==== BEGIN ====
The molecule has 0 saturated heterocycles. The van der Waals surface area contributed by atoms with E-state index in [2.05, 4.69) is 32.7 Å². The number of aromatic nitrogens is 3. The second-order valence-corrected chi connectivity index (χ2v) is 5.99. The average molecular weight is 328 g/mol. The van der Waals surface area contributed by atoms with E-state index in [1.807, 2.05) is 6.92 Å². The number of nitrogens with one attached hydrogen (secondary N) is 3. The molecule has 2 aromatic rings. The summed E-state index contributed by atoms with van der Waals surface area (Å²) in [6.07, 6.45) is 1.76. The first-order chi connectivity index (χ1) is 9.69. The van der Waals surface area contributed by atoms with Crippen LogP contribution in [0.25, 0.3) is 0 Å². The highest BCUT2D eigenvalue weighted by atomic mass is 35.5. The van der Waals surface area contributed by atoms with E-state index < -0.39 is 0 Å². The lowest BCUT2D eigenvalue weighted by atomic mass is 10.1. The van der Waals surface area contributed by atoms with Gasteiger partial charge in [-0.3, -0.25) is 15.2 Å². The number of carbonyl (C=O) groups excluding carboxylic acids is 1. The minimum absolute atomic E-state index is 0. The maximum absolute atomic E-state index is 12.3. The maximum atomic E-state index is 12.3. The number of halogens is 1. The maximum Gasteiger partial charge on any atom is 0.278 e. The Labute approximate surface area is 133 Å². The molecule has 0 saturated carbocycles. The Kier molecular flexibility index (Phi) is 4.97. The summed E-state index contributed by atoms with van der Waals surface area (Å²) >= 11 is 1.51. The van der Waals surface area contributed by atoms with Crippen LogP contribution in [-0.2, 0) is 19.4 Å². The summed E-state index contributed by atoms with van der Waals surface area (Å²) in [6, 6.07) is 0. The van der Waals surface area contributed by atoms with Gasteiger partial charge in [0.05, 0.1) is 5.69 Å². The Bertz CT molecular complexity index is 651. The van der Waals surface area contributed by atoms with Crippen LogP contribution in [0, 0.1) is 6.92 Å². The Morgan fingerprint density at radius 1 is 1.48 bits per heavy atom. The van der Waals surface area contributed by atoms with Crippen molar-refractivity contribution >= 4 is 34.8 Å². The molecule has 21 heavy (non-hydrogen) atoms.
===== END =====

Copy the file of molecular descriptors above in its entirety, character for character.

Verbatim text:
The molecule has 0 saturated heterocycles. The van der Waals surface area contributed by atoms with E-state index in [2.05, 4.69) is 32.7 Å². The number of aromatic nitrogens is 3. The second-order valence-corrected chi connectivity index (χ2v) is 5.99. The average molecular weight is 328 g/mol. The van der Waals surface area contributed by atoms with E-state index in [1.807, 2.05) is 6.92 Å². The number of nitrogens with one attached hydrogen (secondary N) is 3. The molecule has 2 aromatic rings. The summed E-state index contributed by atoms with van der Waals surface area (Å²) in [6.07, 6.45) is 1.76. The first-order chi connectivity index (χ1) is 9.69. The van der Waals surface area contributed by atoms with Crippen LogP contribution in [0.25, 0.3) is 0 Å². The highest BCUT2D eigenvalue weighted by atomic mass is 35.5. The van der Waals surface area contributed by atoms with E-state index < -0.39 is 0 Å². The lowest BCUT2D eigenvalue weighted by atomic mass is 10.1. The van der Waals surface area contributed by atoms with Gasteiger partial charge in [-0.3, -0.25) is 15.2 Å². The number of carbonyl (C=O) groups excluding carboxylic acids is 1. The minimum absolute atomic E-state index is 0. The maximum absolute atomic E-state index is 12.3. The maximum atomic E-state index is 12.3. The number of halogens is 1. The maximum Gasteiger partial charge on any atom is 0.278 e. The Labute approximate surface area is 133 Å². The molecule has 0 saturated carbocycles. The Kier molecular flexibility index (Phi) is 4.97. The summed E-state index contributed by atoms with van der Waals surface area (Å²) >= 11 is 1.51. The van der Waals surface area contributed by atoms with Crippen LogP contribution in [-0.2, 0) is 19.4 Å². The summed E-state index contributed by atoms with van der Waals surface area (Å²) in [6, 6.07) is 0. The van der Waals surface area contributed by atoms with Gasteiger partial charge in [0.05, 0.1) is 5.69 Å². The Bertz CT molecular complexity index is 651. The van der Waals surface area contributed by atoms with Crippen LogP contribution in [0, 0.1) is 6.92 Å². The Morgan fingerprint density at radius 1 is 1.48 bits per heavy atom. The van der Waals surface area contributed by atoms with Crippen molar-refractivity contribution >= 4 is 34.8 Å². The molecule has 21 heavy (non-hydrogen) atoms.